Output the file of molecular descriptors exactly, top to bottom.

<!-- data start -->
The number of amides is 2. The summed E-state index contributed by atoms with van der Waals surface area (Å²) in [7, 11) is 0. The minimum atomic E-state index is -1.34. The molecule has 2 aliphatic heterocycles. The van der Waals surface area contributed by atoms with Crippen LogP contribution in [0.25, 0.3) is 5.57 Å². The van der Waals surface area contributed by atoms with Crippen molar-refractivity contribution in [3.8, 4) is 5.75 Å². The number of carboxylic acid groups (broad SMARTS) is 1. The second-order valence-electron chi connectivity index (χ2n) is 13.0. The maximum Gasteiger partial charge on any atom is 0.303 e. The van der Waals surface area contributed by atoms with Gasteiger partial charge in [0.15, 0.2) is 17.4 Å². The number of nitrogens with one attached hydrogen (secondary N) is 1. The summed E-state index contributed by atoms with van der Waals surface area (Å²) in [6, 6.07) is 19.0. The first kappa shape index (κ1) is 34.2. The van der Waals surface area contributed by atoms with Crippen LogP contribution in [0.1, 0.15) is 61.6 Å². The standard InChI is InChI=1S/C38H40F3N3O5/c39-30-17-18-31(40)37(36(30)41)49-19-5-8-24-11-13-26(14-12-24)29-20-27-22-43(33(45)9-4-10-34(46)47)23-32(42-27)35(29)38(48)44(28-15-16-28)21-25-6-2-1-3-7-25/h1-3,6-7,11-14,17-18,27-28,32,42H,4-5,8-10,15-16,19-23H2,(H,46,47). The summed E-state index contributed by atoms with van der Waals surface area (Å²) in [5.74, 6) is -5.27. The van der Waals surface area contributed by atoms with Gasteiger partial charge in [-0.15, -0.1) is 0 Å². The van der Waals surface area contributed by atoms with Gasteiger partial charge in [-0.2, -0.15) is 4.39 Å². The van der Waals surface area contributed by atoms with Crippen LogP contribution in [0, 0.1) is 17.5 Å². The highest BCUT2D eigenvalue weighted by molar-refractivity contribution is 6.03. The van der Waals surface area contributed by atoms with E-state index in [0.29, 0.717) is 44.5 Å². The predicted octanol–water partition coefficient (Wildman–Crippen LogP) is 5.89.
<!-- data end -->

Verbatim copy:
The number of amides is 2. The summed E-state index contributed by atoms with van der Waals surface area (Å²) in [7, 11) is 0. The minimum atomic E-state index is -1.34. The molecule has 2 aliphatic heterocycles. The van der Waals surface area contributed by atoms with Crippen LogP contribution in [0.25, 0.3) is 5.57 Å². The van der Waals surface area contributed by atoms with Crippen molar-refractivity contribution in [3.8, 4) is 5.75 Å². The number of carboxylic acid groups (broad SMARTS) is 1. The second-order valence-electron chi connectivity index (χ2n) is 13.0. The maximum Gasteiger partial charge on any atom is 0.303 e. The van der Waals surface area contributed by atoms with Gasteiger partial charge in [0.15, 0.2) is 17.4 Å². The number of nitrogens with one attached hydrogen (secondary N) is 1. The summed E-state index contributed by atoms with van der Waals surface area (Å²) in [6, 6.07) is 19.0. The first kappa shape index (κ1) is 34.2. The van der Waals surface area contributed by atoms with Crippen LogP contribution in [0.1, 0.15) is 61.6 Å². The standard InChI is InChI=1S/C38H40F3N3O5/c39-30-17-18-31(40)37(36(30)41)49-19-5-8-24-11-13-26(14-12-24)29-20-27-22-43(33(45)9-4-10-34(46)47)23-32(42-27)35(29)38(48)44(28-15-16-28)21-25-6-2-1-3-7-25/h1-3,6-7,11-14,17-18,27-28,32,42H,4-5,8-10,15-16,19-23H2,(H,46,47). The summed E-state index contributed by atoms with van der Waals surface area (Å²) in [5.74, 6) is -5.27. The van der Waals surface area contributed by atoms with Gasteiger partial charge in [-0.15, -0.1) is 0 Å². The van der Waals surface area contributed by atoms with Gasteiger partial charge in [-0.2, -0.15) is 4.39 Å². The van der Waals surface area contributed by atoms with Crippen LogP contribution in [0, 0.1) is 17.5 Å². The highest BCUT2D eigenvalue weighted by molar-refractivity contribution is 6.03. The van der Waals surface area contributed by atoms with E-state index in [0.29, 0.717) is 44.5 Å². The predicted octanol–water partition coefficient (Wildman–Crippen LogP) is 5.89.